throw new Exception("Sorry! This file is not allowed, 
                      make sure that file having extension as either .xls or .xlsx is uploaded.");

                // Make a Copy of the Posted File from the Received HTTP Request
                string saveToPath = Path.Combine(dirPath, dataFileName);

                using (FileStream stream = new FileStream(saveToPath, FileMode.Create))
                {
                    file.CopyTo(stream);
                }

// USe this to handle Encodeing differences in .NET Core
System.Text.Encoding.RegisterProvider(System.Text.CodePagesEncodingProvider.Instance);
                // read the excel file
                using (var stream = new FileStream(saveToPath,FileMode.Open))
                {
                    if (extension == ".xls")
                        reader = ExcelReaderFactory.CreateBinaryReader(stream);
                    else
                        reader = ExcelReaderFactory.CreateOpenXmlReader(stream);

                    DataSet ds = new DataSet();
                    ds = reader.AsDataSet();
                    reader.Close();

                    if (ds != null && ds.Tables.Count > 0)
                    {
                        // Read the the Table
                        DataTable serviceDetails = ds.Tables[0];
                        for (int i = 1; i < serviceDetails.Rows.Count; i++)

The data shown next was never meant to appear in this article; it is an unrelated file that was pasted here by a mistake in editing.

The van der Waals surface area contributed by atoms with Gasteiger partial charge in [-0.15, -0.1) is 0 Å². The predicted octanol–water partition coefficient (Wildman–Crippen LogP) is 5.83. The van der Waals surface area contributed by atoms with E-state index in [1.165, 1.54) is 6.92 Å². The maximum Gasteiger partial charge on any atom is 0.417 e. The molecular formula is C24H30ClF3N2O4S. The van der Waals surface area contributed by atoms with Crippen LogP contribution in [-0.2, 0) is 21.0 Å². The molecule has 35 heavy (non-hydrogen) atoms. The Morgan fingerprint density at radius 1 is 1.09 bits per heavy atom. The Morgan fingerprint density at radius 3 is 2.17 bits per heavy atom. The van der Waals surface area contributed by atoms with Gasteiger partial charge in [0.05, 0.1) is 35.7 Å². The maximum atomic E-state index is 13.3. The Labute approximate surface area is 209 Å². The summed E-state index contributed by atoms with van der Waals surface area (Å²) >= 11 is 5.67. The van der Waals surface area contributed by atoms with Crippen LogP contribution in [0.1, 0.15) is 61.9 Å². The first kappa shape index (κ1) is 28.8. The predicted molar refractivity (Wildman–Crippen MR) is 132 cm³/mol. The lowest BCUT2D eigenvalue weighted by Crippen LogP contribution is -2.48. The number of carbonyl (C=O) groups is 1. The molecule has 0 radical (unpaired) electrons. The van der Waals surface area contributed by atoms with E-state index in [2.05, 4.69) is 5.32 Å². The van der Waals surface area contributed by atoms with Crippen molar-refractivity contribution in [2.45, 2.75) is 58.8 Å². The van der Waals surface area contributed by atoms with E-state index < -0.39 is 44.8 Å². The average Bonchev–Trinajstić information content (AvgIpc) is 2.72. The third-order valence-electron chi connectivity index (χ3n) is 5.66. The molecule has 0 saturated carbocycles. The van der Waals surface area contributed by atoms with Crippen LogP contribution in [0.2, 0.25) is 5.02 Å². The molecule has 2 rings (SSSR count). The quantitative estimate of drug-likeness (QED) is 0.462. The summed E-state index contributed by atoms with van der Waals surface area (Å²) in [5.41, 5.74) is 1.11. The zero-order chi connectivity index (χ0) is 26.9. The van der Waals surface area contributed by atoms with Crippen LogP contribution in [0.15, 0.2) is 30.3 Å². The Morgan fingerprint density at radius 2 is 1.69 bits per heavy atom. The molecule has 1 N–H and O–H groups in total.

{
                            CustomerResponseDetail details = new CustomerResponseDetail();
                            details.ServiceEngineerName = serviceDetails.Rows[i][0].ToString();
                            details.CustomerName = serviceDetails.Rows[i][1].ToString();
                            details.Address = serviceDetails.Rows[i][2].ToString();
                            details.City = serviceDetails.Rows[i][3].ToString();
                            details.ComplaintType = serviceDetails.Rows[i][4].ToString();
                            details.DeviceName = serviceDetails.Rows[i][5].ToString();
                            details.ComplaintDate = Convert.ToDateTime( serviceDetails.Rows[i][6].ToString());
                            details.VisitDate = Convert.ToDateTime(serviceDetails.Rows[i][7].ToString());
                            details.ComplaintDetails = serviceDetails.Rows[i][8].ToString();
                            details.RepairDetails = serviceDetails.Rows[i][9].ToString();
                            details.ResolveDate = Convert.ToDateTime(serviceDetails.Rows[i][10].ToString());

                            details.Fees = Convert.ToDecimal(serviceDetails.Rows[i][11].ToString());